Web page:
I 100% agree with you about the boy in the film.  I really appreciated his story arc.

Thanks Steve.  I failed to mention in my review, the 20 minutes in I was so disoriented as to who was who that I started it over.  That time investment really paid off.  The film certainly doesn't spoonfeed.  It is an effort.  I can image if I wasn't in the right mood I would lose interest in it fairly quickly.  I think it's a movie that really can reward repeat viewings.  That said, I'm struggling with thoughts of did it really need all three hours?

That last statement is exactly what I felt.  If it had been more concise, I think I would have appreciated it more.  Perhaps the director was so caught up with the beauty and cleverness of the cinematography, that he failed to carry some of us with him in his vision?  Although you seemed to really appreciate it, nevertheless.

I did.  The reason I struggle with making it shorter is it kinda undercuts the themes of meaning in trivial events and people in our lives.  It's a risky directorial choice - and at least to my filmography thus far - a rare one.  I appreciate it for that.
« Last Edit: January 13, 2010, 12:44:51 PM by ferris »
"And if thou refuse to let them go, behold, I will smite all thy borders with frogs" - Exodus 8:2 KJV
(switchboard)

Melvil

  • Godfather
  • *****
  • Posts: 9977
  • Eek
Re: Ferris' Goose Egg Marathon: TWENTY Great Films from this Decade (2000-2009)
« Reply #247 on: January 13, 2010, 12:44:19 PM »
That said, I'm struggling with thoughts of did it really need all three hours?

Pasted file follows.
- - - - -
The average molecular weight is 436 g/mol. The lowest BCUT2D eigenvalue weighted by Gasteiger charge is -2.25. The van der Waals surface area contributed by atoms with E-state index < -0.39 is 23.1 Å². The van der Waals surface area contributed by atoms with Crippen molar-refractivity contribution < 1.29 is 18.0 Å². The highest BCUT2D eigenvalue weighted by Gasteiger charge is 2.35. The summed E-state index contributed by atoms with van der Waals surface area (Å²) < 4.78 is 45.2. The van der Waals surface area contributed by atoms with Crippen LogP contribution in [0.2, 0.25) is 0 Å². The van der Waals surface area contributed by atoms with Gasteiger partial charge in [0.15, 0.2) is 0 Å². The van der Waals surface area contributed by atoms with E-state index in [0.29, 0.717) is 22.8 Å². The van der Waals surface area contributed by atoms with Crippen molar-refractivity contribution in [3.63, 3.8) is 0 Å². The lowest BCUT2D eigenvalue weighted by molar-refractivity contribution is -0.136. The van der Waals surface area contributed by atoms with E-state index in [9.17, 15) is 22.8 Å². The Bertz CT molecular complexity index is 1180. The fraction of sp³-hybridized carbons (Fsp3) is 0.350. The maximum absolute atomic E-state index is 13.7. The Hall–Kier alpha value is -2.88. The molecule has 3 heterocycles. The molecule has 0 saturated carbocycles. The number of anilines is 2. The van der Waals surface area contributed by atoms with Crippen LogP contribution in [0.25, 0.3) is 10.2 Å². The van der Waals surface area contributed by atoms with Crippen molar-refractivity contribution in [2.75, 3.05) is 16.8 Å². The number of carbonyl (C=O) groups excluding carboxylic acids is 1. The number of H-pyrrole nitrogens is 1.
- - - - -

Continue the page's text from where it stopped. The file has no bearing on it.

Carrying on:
Maybe, maybe not. I'm of the opinion that a movie like this, where it uses its time rather subtly to allow you to learn about and connect with the characters, comes out better for the length with which you spend with them. The "story" certainly could have been told in less time, but there's all those great little moments that wouldn't have all made the cut. I think what it comes down to, is how effectively is that time used. From my memory of Yi yi, it didn't drag on or feel like filler to flesh out the runtime.

oldkid

  • Objectively Awesome
  • ******
  • Posts: 18654
  • Hi there! Feed me worlds!
Re: Ferris' Goose Egg Marathon: TWENTY Great Films from this Decade (2000-2009)
« Reply #248 on: January 13, 2010, 12:48:51 PM »
That said, I'm struggling with thoughts of did it really need all three hours?

Maybe, maybe not. I'm of the opinion that a movie like this, where it uses its time rather subtly to allow you to learn about and connect with the characters, comes out better for the length with which you spend with them. The "story" certainly could have been told in less time, but there's all those great little moments that wouldn't have all made the cut. I think what it comes down to, is how effectively is that time used. From my memory of Yi yi, it didn't drag on or feel like filler to flesh out the runtime.

And I have to admit, I didn't feel that anything there was "filler".  Yes, I did feel it drag on and on.  But if the director had asked me, "So what would you take out?"  I don't think I could point at something and say-- "Get rid of that."  Everything had purpose.
"It's not art unless it has the potential to be a disaster." Bansky

pixote

  • Administrator
  • Objectively Awesome
  • ******
  • Posts: 33606
  • Up with generosity!
    • yet more inanities!
Re: Ferris' Goose Egg Marathon: TWENTY Great Films from this Decade (2000-2009)
« Reply #249 on: January 13, 2010, 01:49:01 PM »
I thought it was a little too short.

pixote
Great  |  Near Great  |  Very Good  |  Good  |  Fair  |  Mixed  |  Middling  |  Bad